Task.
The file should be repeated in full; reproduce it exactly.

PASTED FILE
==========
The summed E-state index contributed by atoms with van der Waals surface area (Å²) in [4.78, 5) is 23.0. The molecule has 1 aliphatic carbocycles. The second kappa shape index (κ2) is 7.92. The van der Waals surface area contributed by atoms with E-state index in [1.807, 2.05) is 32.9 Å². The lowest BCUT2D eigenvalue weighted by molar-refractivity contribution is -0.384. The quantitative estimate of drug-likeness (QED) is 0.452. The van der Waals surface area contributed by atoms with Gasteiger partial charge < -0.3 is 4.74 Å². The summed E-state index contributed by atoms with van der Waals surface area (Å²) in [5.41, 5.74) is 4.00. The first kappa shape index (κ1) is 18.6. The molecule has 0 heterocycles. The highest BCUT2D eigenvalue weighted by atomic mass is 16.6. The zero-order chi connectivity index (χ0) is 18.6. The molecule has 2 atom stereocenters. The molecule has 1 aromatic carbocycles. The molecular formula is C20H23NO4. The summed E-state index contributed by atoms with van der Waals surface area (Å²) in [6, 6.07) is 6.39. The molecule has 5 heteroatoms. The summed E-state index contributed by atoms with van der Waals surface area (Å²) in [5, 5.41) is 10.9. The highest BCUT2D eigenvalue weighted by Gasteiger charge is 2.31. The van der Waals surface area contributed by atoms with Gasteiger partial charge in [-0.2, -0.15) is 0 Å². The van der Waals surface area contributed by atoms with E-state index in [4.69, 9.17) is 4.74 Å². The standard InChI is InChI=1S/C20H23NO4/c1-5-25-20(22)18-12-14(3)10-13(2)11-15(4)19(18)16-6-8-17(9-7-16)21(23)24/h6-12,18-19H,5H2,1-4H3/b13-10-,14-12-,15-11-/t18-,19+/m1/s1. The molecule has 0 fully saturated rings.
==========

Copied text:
The summed E-state index contributed by atoms with van der Waals surface area (Å²) in [4.78, 5) is 23.0. The molecule has 1 aliphatic carbocycles. The second kappa shape index (κ2) is 7.92. The van der Waals surface area contributed by atoms with E-state index in [1.807, 2.05) is 32.9 Å². The lowest BCUT2D eigenvalue weighted by molar-refractivity contribution is -0.384. The quantitative estimate of drug-likeness (QED) is 0.452. The van der Waals surface area contributed by atoms with Gasteiger partial charge < -0.3 is 4.74 Å². The summed E-state index contributed by atoms with van der Waals surface area (Å²) in [5.41, 5.74) is 4.00. The first kappa shape index (κ1) is 18.6. The molecule has 0 heterocycles. The highest BCUT2D eigenvalue weighted by atomic mass is 16.6. The zero-order chi connectivity index (χ0) is 18.6. The molecule has 2 atom stereocenters. The molecule has 1 aromatic carbocycles. The molecular formula is C20H23NO4. The summed E-state index contributed by atoms with van der Waals surface area (Å²) in [6, 6.07) is 6.39. The molecule has 5 heteroatoms. The summed E-state index contributed by atoms with van der Waals surface area (Å²) in [5, 5.41) is 10.9. The highest BCUT2D eigenvalue weighted by Gasteiger charge is 2.31. The van der Waals surface area contributed by atoms with Gasteiger partial charge in [-0.2, -0.15) is 0 Å². The van der Waals surface area contributed by atoms with E-state index in [4.69, 9.17) is 4.74 Å². The standard InChI is InChI=1S/C20H23NO4/c1-5-25-20(22)18-12-14(3)10-13(2)11-15(4)19(18)16-6-8-17(9-7-16)21(23)24/h6-12,18-19H,5H2,1-4H3/b13-10-,14-12-,15-11-/t18-,19+/m1/s1. The molecule has 0 fully saturated rings.